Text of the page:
[Show abstract][Hide abstract] ABSTRACT: The accumulation of hyperphosphorylated tau in neurofibrillary tangles (NFTs) is a neuropathological hallmark of tauopathies, including Alzheimer's disease and Chronic traumatic encephalopathy, but effective therapies directly targeting the tau protein are currently lacking. Herein, we describe a novel mechanism in which the acetylation of tau on KXGS motifs inhibits phosphorylation on this same motif, and also prevents tau aggregation. Using a site-specific antibody to detect acetylation of KXGS motifs, we demonstrate that these sites are hypoacetylated in patients with Alzheimer's disease, as well as a mouse model of tauopathy, suggesting that loss of acetylation on KXGS motifs renders tau vulnerable to pathogenic insults. Furthermore, we identify histone deacetylase 6 (HDAC6) as the enzyme responsible for the deacetylation of these residues, and provide proof-of-concept that acute treatment with a selective and blood-brain barrier-permeable HDAC6 inhibitor enhances acetylation and decreases phosphorylation on tau's KXGS motifs in vivo. As such, we have uncovered a novel therapeutic pathway that can be manipulated to block the formation of pathogenic tau species in disease.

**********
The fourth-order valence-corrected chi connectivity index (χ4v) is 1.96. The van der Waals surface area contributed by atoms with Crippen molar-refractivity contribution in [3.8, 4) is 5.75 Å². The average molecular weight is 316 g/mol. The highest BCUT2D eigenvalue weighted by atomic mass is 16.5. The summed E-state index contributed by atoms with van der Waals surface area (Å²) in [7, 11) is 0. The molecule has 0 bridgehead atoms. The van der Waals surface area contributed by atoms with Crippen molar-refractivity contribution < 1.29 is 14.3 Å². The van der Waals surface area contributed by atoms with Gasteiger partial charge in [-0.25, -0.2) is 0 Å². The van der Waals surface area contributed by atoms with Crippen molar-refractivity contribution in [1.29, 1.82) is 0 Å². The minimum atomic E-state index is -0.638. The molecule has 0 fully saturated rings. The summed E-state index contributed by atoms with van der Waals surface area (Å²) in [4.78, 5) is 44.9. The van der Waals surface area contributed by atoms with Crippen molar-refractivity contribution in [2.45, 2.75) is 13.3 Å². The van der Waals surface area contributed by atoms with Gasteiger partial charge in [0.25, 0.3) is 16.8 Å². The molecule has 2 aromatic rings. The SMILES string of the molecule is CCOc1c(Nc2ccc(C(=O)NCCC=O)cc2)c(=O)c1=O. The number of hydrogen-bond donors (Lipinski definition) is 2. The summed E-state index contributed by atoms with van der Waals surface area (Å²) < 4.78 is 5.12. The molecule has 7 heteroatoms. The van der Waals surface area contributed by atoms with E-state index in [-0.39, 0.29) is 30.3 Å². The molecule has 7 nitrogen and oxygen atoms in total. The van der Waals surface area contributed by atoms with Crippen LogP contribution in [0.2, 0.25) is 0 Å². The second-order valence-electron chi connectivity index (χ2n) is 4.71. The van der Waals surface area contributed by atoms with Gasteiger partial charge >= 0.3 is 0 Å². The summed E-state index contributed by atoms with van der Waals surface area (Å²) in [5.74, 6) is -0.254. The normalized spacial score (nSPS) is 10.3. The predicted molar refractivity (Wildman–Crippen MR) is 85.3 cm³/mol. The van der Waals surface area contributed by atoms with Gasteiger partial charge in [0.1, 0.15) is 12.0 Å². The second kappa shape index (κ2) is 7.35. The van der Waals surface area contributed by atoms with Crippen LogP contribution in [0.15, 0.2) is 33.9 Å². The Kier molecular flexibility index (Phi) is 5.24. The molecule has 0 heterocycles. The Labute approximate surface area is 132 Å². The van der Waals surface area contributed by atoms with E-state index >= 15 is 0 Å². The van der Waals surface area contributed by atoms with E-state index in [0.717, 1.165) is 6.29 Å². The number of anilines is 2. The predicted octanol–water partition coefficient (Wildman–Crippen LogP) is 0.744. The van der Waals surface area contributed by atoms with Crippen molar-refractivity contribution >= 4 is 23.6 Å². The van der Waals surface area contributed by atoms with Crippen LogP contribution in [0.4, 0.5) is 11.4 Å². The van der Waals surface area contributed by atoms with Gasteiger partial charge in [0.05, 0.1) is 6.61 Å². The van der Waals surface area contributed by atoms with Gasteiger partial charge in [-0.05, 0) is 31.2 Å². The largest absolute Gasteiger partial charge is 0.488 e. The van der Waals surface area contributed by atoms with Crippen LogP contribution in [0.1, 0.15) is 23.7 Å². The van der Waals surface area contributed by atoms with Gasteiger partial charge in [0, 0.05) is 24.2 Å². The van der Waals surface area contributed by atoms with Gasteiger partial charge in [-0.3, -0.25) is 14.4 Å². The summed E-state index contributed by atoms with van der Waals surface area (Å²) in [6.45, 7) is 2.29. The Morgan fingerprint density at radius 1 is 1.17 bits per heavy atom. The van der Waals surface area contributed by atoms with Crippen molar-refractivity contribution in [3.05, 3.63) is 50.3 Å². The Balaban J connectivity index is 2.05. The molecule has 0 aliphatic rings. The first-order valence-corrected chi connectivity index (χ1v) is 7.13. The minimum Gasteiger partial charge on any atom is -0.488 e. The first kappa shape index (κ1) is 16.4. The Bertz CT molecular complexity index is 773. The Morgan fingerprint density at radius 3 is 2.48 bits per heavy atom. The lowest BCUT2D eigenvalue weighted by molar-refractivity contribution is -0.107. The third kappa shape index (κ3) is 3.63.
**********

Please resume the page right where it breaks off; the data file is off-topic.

Human Molecular Genetics 08/2013; 23(1). DOI:10.1093/hmg/ddt402 · 6.39 Impact Factor
"As many as 30 different phosphorylation sites have been identified on tau , and although phosphorylation is the most comprehensively studied of the tau PTMs, filamentous tau is known to be extensively modified by several PTMs, including lysine-directed ubiquitylation . We and others have identified at least three sites of ubiquitylation on tau   . Although most well known for its role in proteasomal degradation of proteins, ubiquitin is also the best known signal for endocytic sorting . "
[Show abstract][Hide abstract] ABSTRACT: Alzheimer's disease is characterized pathologically by extracellular senile plaques, intracellular neurofibrillary tangles, and granulovacuolar degeneration. It has been debated whether these hallmark lesions are markers or mediators of disease progression, and numerous paradigms have been proposed to explain the appearance of each lesion individually. However, the unfaltering predictability of these lesions suggests a single pathological nidus central to disease onset and progression. One of the earliest pathologies observed in Alzheimer's disease is endocytic dysfunction. Here we review the recent literature of endocytic dysfunction with particular focus on disrupted lysosomal fusion and propose it as a unifying hypothesis for the three most-studied lesions of Alzheimer's disease.
International Journal of Alzheimer's Disease 08/2012; 2012(11):752894. DOI:10.1155/2012/752894
Data provided are for informational purposes only. Although carefully collected, accuracy cannot be guaranteed. The impact factor represents a rough estimation of the journal's impact factor and does not reflect the actual current impact factor. Publisher conditions are provided by RoMEO. Differing provisions from the publisher's actual policy or licence agreement may be applicable.